Thiel: Remembrance and gratitude will help you feel better

Research has demonstrated that the most powerful emotion that we can have is that of gratitude.

Today’s column is not about health, wellness or the latest trends in weight reduction. Rather, it is about gratitude.

Research has demonstrated that the most powerful emotion that we can have is that of gratitude.

It embodies appreciation, respect and empathy.

Today’s column is about our greatest natural resource—our veterans. They’re the heroes that have fallen and the ones who walk amongst us.

In the Second World War, we were one of the very few countries that participated in that war on a voluntary basis.

We not only had one of the highest respected soldiers worldwide but they were one of the best. Ever. Some 2.5 per cent of the world population died in that war alone, including 45,400 Canadian soldiers.

That was four per cent of our population at the present day. And that was just one war to speak of.

I have the highest respect for all of our war veterans.

When they enter my clinic and I find out that they’re a veteran, they are never charged a dime from that day forth. This is the very least I can do.

It amazes me when I speak with my veteran patients—their stories, their losses and all they’ve overcome.

Suddenly every day annoyances don’t seem so large. These are women and men who elected to leave a life of security and comfort and voluntarily put themselves in harm’s way for country.

That alone is truly remarkable.

I had the  great fortune of getting to know many of my veterans quite well.

They don’t speak of their experiences with a degree of bravado, but rather one of honour and respect. I’m a better man for knowing them.

Imagine, if you will, leaving your family, your job and risking safety warmth and your life as you know it by you own volition. The courage that must be taken seems almost insurmountable.

This is by no means another ‘long weekend’ by any measure. All that is asked is that we honor those who fell for our freedom.

I was surprised when I was speaking with one of my patients, a teacher, who felt that Remembrance Day seemed inappropriate, that it was promoting “war mongering” and therefore wasn’t deserving of all the attention it was getting.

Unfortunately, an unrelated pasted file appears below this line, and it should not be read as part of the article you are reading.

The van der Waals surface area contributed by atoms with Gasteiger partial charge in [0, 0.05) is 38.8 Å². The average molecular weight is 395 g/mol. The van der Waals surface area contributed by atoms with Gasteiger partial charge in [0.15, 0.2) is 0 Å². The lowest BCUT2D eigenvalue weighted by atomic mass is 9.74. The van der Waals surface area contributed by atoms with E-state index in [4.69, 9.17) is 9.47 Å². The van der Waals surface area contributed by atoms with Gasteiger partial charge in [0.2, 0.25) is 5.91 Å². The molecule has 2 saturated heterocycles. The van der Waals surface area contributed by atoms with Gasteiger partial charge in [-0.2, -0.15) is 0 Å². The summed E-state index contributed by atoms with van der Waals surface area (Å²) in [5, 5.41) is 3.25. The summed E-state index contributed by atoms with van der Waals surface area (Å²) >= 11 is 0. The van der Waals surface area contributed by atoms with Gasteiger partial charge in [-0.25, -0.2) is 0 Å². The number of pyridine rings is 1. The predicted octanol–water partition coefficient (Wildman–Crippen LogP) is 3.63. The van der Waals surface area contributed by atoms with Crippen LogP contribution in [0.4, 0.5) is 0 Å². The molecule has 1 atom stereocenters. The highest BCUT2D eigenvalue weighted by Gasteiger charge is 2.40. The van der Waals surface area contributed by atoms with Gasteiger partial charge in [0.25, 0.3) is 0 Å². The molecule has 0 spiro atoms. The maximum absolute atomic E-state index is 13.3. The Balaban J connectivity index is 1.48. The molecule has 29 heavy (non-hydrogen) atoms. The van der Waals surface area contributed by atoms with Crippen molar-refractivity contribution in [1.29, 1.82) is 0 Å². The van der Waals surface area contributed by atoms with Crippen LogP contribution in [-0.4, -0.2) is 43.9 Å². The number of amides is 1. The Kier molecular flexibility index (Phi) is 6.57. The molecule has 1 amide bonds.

She felt the energy should be more directed towards peace.

I think she’s missed the point. It is indeed not a day of promoting war.

It is simply a day of remembering those who fell before us and for us for peace.

Otherwise, we might be goose-stepping and speaking German today.

My wife gave birth to our son on July 18. On July 20, my wife’s cousin Capt. Richard (Steve) Leary was killed in Afghanistan. He was like a brother to her. My son carries his name today.

Respect the minute of silence. Respect those who fell before you and know that you owe them a debt that we cannot possibly repay.

It’s not a lot to ask.

Just Posted

Smoke sparks evacuation at Penticton apartments

Fire crews were called to 88 Duncan Ave just after 6:30 p.m., Tuesday

Accident backs up Glenmore

Commuters in Lake Country, between Vernon and Kelowna, advised to avoid area

Police incident ends peacefully in Glenmore

After the area was evacuated, police were able to calm a distraught 50-year-old man

UBCO students to get medical cannabis coverage

Kelowna - The pilot project will be implemented in April

Kelowna art camp held for spring break

Classes for children are available from March 19 to 29

VIDEO: Top 10 B.C. budget highlights

The NDP is focusing on childcare, affordable housing and speeding up the elimination of MSP premiums

How to keep local news visible in your Facebook feed

Facebook has changed the news feed to emphasize personal connections. You might see less news.

Smoke sparks evacuation at Penticton apartments

Fire crews were called to 88 Duncan Ave just after 6:30 p.m., Tuesday

Widow of avalanche victim sues Golden lodge operator

A woman from Alberta is suing guides, their mountain guide association and the lodge operator for negligence

BC BUDGET: NDP hope to nix court delays with $15 million cash influx

Union says funding could stop sheriffs from leaving for higher paid jobs

Thompson, Chilcotin Steelhead Trout in danger of extinction

‘Once it’s gone, it’s not coming back’ says longtime Steelhead advocate Steve Rice.

Cattlemen urge B.C. to prevent erosion caused during 2017 wildfire season

Other concerns are fencing restoration and repair, and a lack of feed for cattle.

Skier air lifted from Cherryville

Elementary school students get a close look at emergency services in action

Patrick Brown’s Tory leadership bid fate looms

Brown’s bid to for Tory leadership to be decided on Wednesday

Most Read